Iowa landowners honored at Capitol
On Tuesday, March 12, more than 40 gifts of land, land value or conservation easements were recognized at the Iowa State Capitol. Gift to Iowa's Future Day is an annual celebration of private landowners and organizations for their contributions to conservation and recreational efforts across Iowa. In 2019, these gifts totaled more than $6 million and protected 5,700 acres across 35 counties.
Gov. Kim Reynolds and Lt. Gov. Adam Gregg presented the honorees with certificates while descriptions of their donations were read. Of the donors being recognized, 16 worked with INHF, preserving 2,093 acres and donating more than $2.8 million in land value.
“Gift to Iowa’s Future Day is a special moment for all of us,” said INHF President Joe McGovern. “It’s important that we take the time to recognize and celebrate the generosity of these donors. It’s truly an honor to work with landowners that provide wild places for our future generations."
Learn more about the honorees that worked with INHF in 2018:
Congregation of the Humility of Mary
The Congregation of the Humility of Mary, an order of sisters based in Davenport, donated a conservation easement on 83 acres along the Wapsipinicon River in Clinton County to Iowa Natural Heritage Foundation. The property is part of the Our Lady of the Prairie Retreat, a spiritual retreat center run by the sisters, offering people of all faiths a place to reflect, meditate and appreciate the surrounding beauty.
Aaron & Alysia Countryman
Aaron and Alysia Countryman donated a conservation easement on 126 acres of woodland, wetland and grassland near Fairfield to Iowa Natural Heritage Foundation. The Countrymans were eager to protect this important habitat after purchasing it from Pathfinders RC&D, which had done major restoration work to the property over the last 25 years, including constructing ponds and wetlands and planting thousands of trees.
John Decker donated a conservation easement on 94 acres of woodland-dominated land in Dubuque County to Iowa Natural Heritage Foundation. The vast majority of the land has been in the Decker family for four generations. As such, John felt a strong obligation to protect the property, which he visits often. Easily seen from the Great River Road National Scenic Byway, the Mississippi River Trail and a mere 1.5 miles from the Upper Mississippi River National Wildlife and Fish Refuge, permanent protection ensures habitat, open space and scenic beauty will endure.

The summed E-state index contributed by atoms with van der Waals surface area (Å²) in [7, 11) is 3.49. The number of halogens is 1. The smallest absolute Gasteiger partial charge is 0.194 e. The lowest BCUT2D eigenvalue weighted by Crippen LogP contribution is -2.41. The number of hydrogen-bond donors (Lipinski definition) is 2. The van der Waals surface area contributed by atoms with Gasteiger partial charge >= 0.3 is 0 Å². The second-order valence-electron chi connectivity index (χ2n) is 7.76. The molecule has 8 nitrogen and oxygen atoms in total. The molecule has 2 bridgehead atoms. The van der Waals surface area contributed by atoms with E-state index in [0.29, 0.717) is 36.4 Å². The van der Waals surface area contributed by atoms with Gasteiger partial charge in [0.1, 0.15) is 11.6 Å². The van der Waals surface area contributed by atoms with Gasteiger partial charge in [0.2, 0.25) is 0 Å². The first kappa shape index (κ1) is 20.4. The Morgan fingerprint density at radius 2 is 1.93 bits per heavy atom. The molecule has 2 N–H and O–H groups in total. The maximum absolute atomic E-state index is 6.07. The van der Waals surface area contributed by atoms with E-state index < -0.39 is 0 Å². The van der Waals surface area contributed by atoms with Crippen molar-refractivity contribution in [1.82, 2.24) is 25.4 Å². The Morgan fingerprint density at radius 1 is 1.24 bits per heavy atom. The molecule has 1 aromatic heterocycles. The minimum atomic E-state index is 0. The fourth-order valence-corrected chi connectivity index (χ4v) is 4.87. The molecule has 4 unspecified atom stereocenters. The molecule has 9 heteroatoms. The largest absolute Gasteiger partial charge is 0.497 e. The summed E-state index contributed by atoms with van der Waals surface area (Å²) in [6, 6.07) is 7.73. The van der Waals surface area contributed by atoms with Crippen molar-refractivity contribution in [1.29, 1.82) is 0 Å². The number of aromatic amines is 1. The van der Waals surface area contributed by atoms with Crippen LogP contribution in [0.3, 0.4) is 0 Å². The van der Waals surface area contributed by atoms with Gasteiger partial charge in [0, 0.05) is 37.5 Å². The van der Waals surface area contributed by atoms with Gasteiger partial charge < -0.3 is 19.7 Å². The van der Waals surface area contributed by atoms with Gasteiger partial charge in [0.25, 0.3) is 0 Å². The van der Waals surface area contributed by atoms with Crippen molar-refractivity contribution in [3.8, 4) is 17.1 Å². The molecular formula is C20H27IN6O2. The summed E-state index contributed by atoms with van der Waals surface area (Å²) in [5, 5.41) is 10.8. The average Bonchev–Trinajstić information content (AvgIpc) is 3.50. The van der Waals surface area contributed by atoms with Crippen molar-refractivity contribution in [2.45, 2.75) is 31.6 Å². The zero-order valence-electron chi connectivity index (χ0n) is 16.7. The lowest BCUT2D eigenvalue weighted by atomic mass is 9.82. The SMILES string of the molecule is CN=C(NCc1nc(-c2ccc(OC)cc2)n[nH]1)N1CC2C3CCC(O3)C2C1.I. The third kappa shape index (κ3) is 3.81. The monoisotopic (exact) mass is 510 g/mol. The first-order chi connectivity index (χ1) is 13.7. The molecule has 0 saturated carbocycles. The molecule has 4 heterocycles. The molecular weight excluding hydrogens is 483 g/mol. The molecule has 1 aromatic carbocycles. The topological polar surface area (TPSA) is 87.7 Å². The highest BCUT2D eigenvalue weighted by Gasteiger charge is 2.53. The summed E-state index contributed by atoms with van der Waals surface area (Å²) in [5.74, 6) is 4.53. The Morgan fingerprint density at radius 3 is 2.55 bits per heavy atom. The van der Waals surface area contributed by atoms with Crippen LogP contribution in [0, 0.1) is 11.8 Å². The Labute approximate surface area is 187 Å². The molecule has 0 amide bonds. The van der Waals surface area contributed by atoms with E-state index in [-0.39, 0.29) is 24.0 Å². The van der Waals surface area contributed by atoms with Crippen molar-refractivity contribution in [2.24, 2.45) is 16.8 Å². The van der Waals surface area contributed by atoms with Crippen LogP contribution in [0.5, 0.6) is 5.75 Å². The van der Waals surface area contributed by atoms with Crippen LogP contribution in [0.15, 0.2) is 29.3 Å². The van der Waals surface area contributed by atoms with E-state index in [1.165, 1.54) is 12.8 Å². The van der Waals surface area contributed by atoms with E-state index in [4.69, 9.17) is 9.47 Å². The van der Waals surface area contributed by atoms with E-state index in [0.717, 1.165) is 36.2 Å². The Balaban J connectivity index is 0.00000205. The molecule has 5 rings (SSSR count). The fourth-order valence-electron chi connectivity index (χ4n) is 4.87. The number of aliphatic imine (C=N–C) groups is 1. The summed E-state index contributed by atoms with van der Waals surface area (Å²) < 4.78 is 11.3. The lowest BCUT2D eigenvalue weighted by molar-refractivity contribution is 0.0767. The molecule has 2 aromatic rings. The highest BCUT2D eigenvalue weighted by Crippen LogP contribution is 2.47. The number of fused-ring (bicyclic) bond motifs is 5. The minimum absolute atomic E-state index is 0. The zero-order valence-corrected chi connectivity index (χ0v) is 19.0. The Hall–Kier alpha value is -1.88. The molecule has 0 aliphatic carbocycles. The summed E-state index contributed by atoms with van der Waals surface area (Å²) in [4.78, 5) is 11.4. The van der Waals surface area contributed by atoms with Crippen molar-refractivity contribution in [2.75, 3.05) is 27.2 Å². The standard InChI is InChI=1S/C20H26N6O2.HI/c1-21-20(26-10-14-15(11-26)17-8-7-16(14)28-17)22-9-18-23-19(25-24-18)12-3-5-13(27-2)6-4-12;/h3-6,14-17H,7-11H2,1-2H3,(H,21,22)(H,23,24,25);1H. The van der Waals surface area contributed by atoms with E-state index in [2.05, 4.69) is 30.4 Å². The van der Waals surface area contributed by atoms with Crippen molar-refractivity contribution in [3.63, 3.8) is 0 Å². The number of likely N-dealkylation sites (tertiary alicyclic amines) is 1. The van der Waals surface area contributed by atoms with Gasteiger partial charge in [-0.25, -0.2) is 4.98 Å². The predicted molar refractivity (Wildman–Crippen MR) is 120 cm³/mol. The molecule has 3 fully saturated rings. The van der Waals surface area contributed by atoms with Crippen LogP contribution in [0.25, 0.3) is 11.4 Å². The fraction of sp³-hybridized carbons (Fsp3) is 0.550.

Sherri Richardson Duey & Bill Duey
Sherri Richardson Duey and Bill Duey, both retired Army Corps of Engineers project operations managers, donated a 164-acre conservation easement on a portion of their farm in Monroe County to Iowa Natural Heritage Foundation. Eleven Species of Greatest Conservation Need, including bald eagles, bobcats, bobolink and American woodcock, have been observed on the property. Composed of woodland, grassland, remnant prairie, working lands on previously cropped ridgetops and an unnamed tributary of Coal Creek, permanent protection preserves wildlife habitat, open space and the agricultural character of the land.
Lon Horbach & Ted Halls
Lon Horbach and Ted Halls donated a portion of the value of 704 acres of mixed habitat in southwest Warren County to Iowa Natural Heritage Foundation. The property is significant for both its size and proximity just 45 minutes from the Des Moines metro. It will eventually transfer to the Iowa Department of Natural Resources. The land will provide high quality wildlife habitat and outstanding opportunities for the public to get outdoors.
Gary & Deborah Howell
CERRO GORDO COUNTY
Gary and Deborah Howell donated 70 acres near Mason City with a reserved life estate to Iowa Natural Heritage Foundation. The property includes working lands, woodland and grassed waterways with tremendous potential for prairie and wetland restoration, which the Howells hope to see realized. They would eventually like the property to provide expanded wildlife habitat and opportunities for others to get outdoors during educational and volunteer events.
Lawrence McTaggart donated a portion of the value of 22 acres of his family farm along the banks of the Volga River in Clayton County to Iowa Natural Heritage Foundation. Permanent protection of the property, which is adjacent to the Volga River Wildlife Management Area, will expand the complex of protected land in the area and increase wildlife habitat for a variety of game and non-game species. The land has since been transferred to the Iowa Department of Natural Resources.
Darrel & Middie Morf